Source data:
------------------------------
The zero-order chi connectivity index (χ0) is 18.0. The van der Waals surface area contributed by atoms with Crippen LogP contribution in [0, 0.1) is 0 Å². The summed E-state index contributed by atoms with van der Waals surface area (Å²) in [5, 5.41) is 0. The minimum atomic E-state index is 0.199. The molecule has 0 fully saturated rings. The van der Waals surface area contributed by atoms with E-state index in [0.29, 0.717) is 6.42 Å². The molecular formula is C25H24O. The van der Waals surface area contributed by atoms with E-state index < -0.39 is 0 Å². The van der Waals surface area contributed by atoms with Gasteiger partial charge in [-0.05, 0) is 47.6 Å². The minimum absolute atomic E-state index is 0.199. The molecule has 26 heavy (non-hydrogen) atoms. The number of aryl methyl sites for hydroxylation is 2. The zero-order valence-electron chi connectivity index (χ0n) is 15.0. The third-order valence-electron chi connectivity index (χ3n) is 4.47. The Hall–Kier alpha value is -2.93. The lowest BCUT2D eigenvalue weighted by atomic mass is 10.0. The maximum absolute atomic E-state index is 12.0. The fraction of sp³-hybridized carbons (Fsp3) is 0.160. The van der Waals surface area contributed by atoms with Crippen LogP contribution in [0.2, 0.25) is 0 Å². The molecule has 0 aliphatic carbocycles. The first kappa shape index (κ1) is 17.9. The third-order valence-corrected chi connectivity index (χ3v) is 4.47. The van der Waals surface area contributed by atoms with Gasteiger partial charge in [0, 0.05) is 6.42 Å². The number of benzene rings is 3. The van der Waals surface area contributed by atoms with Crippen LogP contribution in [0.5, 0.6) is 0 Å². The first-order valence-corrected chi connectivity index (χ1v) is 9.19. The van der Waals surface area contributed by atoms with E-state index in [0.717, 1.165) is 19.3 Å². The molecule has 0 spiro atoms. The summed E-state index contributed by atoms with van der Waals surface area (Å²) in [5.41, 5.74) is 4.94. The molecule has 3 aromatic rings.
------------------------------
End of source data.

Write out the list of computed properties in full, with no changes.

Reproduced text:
The zero-order chi connectivity index (χ0) is 18.0. The van der Waals surface area contributed by atoms with Crippen LogP contribution in [0, 0.1) is 0 Å². The summed E-state index contributed by atoms with van der Waals surface area (Å²) in [5, 5.41) is 0. The minimum atomic E-state index is 0.199. The molecule has 0 fully saturated rings. The van der Waals surface area contributed by atoms with E-state index in [0.29, 0.717) is 6.42 Å². The molecular formula is C25H24O. The van der Waals surface area contributed by atoms with E-state index < -0.39 is 0 Å². The van der Waals surface area contributed by atoms with Gasteiger partial charge in [-0.05, 0) is 47.6 Å². The minimum absolute atomic E-state index is 0.199. The molecule has 26 heavy (non-hydrogen) atoms. The number of aryl methyl sites for hydroxylation is 2. The zero-order valence-electron chi connectivity index (χ0n) is 15.0. The third-order valence-electron chi connectivity index (χ3n) is 4.47. The Hall–Kier alpha value is -2.93. The lowest BCUT2D eigenvalue weighted by atomic mass is 10.0. The maximum absolute atomic E-state index is 12.0. The fraction of sp³-hybridized carbons (Fsp3) is 0.160. The van der Waals surface area contributed by atoms with Crippen LogP contribution in [0.2, 0.25) is 0 Å². The molecule has 0 aliphatic carbocycles. The first kappa shape index (κ1) is 17.9. The third-order valence-corrected chi connectivity index (χ3v) is 4.47. The van der Waals surface area contributed by atoms with Gasteiger partial charge in [0, 0.05) is 6.42 Å². The number of benzene rings is 3. The van der Waals surface area contributed by atoms with Crippen LogP contribution in [0.5, 0.6) is 0 Å². The first-order valence-corrected chi connectivity index (χ1v) is 9.19. The van der Waals surface area contributed by atoms with E-state index in [0.717, 1.165) is 19.3 Å². The molecule has 0 spiro atoms. The summed E-state index contributed by atoms with van der Waals surface area (Å²) in [5.41, 5.74) is 4.94. The molecule has 3 aromatic rings.